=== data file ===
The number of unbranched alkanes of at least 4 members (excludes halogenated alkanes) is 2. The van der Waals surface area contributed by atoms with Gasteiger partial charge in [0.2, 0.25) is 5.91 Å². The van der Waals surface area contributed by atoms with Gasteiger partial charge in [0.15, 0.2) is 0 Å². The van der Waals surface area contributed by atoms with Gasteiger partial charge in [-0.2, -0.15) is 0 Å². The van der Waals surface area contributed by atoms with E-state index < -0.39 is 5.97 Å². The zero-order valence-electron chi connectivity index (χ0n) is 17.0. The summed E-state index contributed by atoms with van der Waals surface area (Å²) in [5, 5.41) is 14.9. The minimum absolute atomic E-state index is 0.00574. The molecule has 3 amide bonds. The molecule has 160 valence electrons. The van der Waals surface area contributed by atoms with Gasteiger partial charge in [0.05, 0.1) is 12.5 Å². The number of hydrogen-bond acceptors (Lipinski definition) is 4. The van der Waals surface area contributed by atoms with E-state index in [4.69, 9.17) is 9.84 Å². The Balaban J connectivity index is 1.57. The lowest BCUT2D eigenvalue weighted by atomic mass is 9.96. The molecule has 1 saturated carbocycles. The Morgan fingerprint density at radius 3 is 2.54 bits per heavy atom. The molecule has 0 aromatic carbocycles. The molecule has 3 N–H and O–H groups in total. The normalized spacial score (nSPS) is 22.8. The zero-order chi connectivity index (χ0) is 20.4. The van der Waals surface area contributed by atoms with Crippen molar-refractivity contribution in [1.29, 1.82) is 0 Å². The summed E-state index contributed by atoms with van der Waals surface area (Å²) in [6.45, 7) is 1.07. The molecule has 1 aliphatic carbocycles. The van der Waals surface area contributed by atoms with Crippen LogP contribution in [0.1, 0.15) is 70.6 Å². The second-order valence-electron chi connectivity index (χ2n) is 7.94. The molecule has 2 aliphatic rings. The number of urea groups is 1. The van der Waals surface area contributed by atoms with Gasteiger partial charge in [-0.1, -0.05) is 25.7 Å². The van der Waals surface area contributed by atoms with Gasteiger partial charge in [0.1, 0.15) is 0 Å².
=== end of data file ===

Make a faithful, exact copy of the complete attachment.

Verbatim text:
The number of unbranched alkanes of at least 4 members (excludes halogenated alkanes) is 2. The van der Waals surface area contributed by atoms with Gasteiger partial charge in [0.2, 0.25) is 5.91 Å². The van der Waals surface area contributed by atoms with Gasteiger partial charge in [0.15, 0.2) is 0 Å². The van der Waals surface area contributed by atoms with Gasteiger partial charge in [-0.2, -0.15) is 0 Å². The van der Waals surface area contributed by atoms with E-state index < -0.39 is 5.97 Å². The zero-order valence-electron chi connectivity index (χ0n) is 17.0. The summed E-state index contributed by atoms with van der Waals surface area (Å²) in [5, 5.41) is 14.9. The minimum absolute atomic E-state index is 0.00574. The molecule has 3 amide bonds. The molecule has 160 valence electrons. The van der Waals surface area contributed by atoms with Gasteiger partial charge in [0.05, 0.1) is 12.5 Å². The number of hydrogen-bond acceptors (Lipinski definition) is 4. The van der Waals surface area contributed by atoms with E-state index in [4.69, 9.17) is 9.84 Å². The Balaban J connectivity index is 1.57. The lowest BCUT2D eigenvalue weighted by atomic mass is 9.96. The molecule has 1 saturated carbocycles. The Morgan fingerprint density at radius 3 is 2.54 bits per heavy atom. The molecule has 0 aromatic carbocycles. The molecule has 3 N–H and O–H groups in total. The normalized spacial score (nSPS) is 22.8. The zero-order chi connectivity index (χ0) is 20.4. The van der Waals surface area contributed by atoms with Crippen molar-refractivity contribution in [1.29, 1.82) is 0 Å². The summed E-state index contributed by atoms with van der Waals surface area (Å²) in [6.45, 7) is 1.07. The molecule has 1 aliphatic carbocycles. The van der Waals surface area contributed by atoms with Crippen LogP contribution in [0.1, 0.15) is 70.6 Å². The second-order valence-electron chi connectivity index (χ2n) is 7.94. The molecule has 2 aliphatic rings. The number of urea groups is 1. The van der Waals surface area contributed by atoms with Gasteiger partial charge in [-0.1, -0.05) is 25.7 Å². The van der Waals surface area contributed by atoms with Gasteiger partial charge in [0.1, 0.15) is 0 Å².